Billy Beane

March 14, 2007
Posted in interviews

The Road To General Manager

At age 18, Billy Beane had more hype surrounding him than LeBron James did coming out of high school. Scouts would flounder to his high school and drool at the opportunity of drafting the 6′4, power hitting sensation. The New York Mets got that opportunity, taking Billy with the 20th pick in the first round of the 1980 baseball amateur draft.

The draft simultaneously opened a new door while closing another for Billy. He had always planned on playing pro baseball, but his ideal plan always called for a career to come after college. Now he was forced to make the decision to either leap into baseball, or go to school first. He chose to start playing, a decision that he regretted when he realized that he would miss out on the college life he had always envisioned for himself.

Billy climbed the minor league ladder to make his first Major League appearance in 1984, four years after his journey began. For parts of the next six seasons, Billy would play for four different teams in 148 games, hitting 3 home runs and compiling a truncated .219 batting average.

After ten seasons of professional baseball, Billy entering spring training during what was supposed to be the prime of his career. At this time, a unique opportunity arose.

“I was literally on that field back there (points to A’s spring training practice field) in 1990, and I had a conversation with Ron Schuler, the soon to be GM of the White Sox. He started talking to me about an opportunity, and I said hey, it’s something that I’m interested in. He said yeah, you’d probably be good at it. So I said how about now? The next day I was an advance major league scout.”

Moneyball author Michael Lewis describes this decision to abruptly end his professional baseball career as similar to a movie star walking off the set to be a production assistant. But the three years he would spend as a scout would start his pursuit of a passion that went back to when Billy was a kid playing pseudo-fantasy games.

In 1993, Billy was named Assistant General Manager to then GM Sandy Alderson. Sandy would prove to be a key mentor in shaping Billy’s innovative managing style. He prepared Billy to take over the General Managing position in 1997. After two losing seasons, Billy implemented the entrepreneurial strategies that would reclassify his Athletics team from under-achievers to “winners.”

The Entrepreneurial Approach To The Game

When Billy took over the general manager position for the Oakland A’s in 1997, his situation was (and still is) similar to that of an ambitious entrepreneur going up against a company like Microsoft. He had little resources to work with while facing major league competition. As Billy put it in our interview:

“It was a negatively unique situation in the sense that you have a limited amount of resources and you’re in a small market, but at the same time it’s an opportunity that gives you a complete artistic license to do whatever you want. We knew we couldn’t run our team like the New York Yankees. But we knew we had to find our niche, and we knew we had to find our gaps in the marketplace.”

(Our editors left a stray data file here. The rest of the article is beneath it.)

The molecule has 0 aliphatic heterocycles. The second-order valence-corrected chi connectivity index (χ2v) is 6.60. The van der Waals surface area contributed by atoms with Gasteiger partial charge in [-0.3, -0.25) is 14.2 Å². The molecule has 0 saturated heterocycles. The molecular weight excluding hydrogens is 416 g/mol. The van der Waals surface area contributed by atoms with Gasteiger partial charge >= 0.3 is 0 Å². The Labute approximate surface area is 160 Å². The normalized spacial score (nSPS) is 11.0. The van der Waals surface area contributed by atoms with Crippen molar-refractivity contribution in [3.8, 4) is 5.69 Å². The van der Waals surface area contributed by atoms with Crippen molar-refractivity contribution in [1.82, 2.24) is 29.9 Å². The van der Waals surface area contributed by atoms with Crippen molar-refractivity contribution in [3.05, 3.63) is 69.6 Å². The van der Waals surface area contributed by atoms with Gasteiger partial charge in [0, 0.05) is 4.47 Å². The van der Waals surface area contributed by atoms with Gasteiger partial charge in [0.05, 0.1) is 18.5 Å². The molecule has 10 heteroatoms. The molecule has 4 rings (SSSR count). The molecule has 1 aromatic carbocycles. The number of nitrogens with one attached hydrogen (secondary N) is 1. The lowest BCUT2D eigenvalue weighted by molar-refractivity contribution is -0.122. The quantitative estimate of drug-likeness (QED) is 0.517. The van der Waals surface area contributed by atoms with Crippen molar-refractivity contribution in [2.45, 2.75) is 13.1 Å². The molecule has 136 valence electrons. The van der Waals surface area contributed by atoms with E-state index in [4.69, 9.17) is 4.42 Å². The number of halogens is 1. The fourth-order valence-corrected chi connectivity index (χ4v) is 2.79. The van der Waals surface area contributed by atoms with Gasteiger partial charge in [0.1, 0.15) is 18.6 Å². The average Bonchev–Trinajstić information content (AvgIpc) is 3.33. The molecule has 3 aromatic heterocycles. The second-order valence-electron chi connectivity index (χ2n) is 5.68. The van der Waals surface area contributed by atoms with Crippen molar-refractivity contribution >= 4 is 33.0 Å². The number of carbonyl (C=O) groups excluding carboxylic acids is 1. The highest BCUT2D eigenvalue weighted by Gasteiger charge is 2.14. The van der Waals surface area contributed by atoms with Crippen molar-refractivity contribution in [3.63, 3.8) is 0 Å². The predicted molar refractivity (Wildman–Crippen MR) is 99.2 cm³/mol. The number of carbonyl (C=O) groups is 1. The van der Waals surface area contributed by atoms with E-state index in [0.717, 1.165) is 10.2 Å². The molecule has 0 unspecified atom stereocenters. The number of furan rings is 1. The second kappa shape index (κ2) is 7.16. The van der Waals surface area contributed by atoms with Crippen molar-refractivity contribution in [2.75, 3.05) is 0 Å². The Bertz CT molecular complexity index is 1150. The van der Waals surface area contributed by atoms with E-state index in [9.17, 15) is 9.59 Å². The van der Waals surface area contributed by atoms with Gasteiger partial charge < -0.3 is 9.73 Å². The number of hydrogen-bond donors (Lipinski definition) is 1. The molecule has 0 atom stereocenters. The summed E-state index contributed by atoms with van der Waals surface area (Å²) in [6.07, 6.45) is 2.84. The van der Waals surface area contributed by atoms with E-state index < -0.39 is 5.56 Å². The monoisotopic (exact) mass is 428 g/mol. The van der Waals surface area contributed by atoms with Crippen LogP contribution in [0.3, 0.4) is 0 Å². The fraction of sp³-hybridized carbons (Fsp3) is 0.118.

Faced with this “survival of the fittest” scenario, Billy and his team found their niche to not only survive, but single-handedly change the way baseball execs manage the game. Their niche, which they would soon become famous for, was explored in the best selling book Moneyball by Michael Lewis. They focused on more obscure baseball statistics that other teams took little notice of. Suddenly, stats such as on-base percentage held a value greater than batting average. Walks became just as important as singles. Strikeouts were a big no-no.

The concept was constructed after Beane began to draw upon the success of others outside of the baseball industry, such as Warren Buffet and Berkshire Hathaway. His goal was to exploit the opportunities in baseball much like Warren Buffet did with early hedge funds and to steer away from the stereotypical template that ran so many organizations in baseball. This was innovation at its finest.

As a result of his innovative approach, the A’s haven’t had a losing season since 1999, winning 4 American League Division West Titles on a payroll under a third of that of the storied New York Yankees.

Pursue The Passion Advice:

PTP: What kind of advice would you give to someone who is trying to identify and ultimately pursue their passion?

BB: “Don’t necessarily work towards the end. The end is determining what kind of grade you’re going to get, then what kind of job you’re going to get by virtue of going to a specific school. I’ve got a brother that has spent his life playing guitar and surfing. And everyone wondered what he was going to do, and you know what, he’s doing just fine. He followed his passion, found a way to make a living, and ultimately has been successful. The advice I’d give, if you love art history, major in art history. Because you’re going to be good at art history, and someone is going to find a way to pay you for it. As opposed to saying that I want to be an electrical engineer because it makes a lot of money. Ultimately, there’s a short shelf life to that. To me, it’s the process of learning, and if you enjoy that, the world is at your feet. The process is most important, not the end.”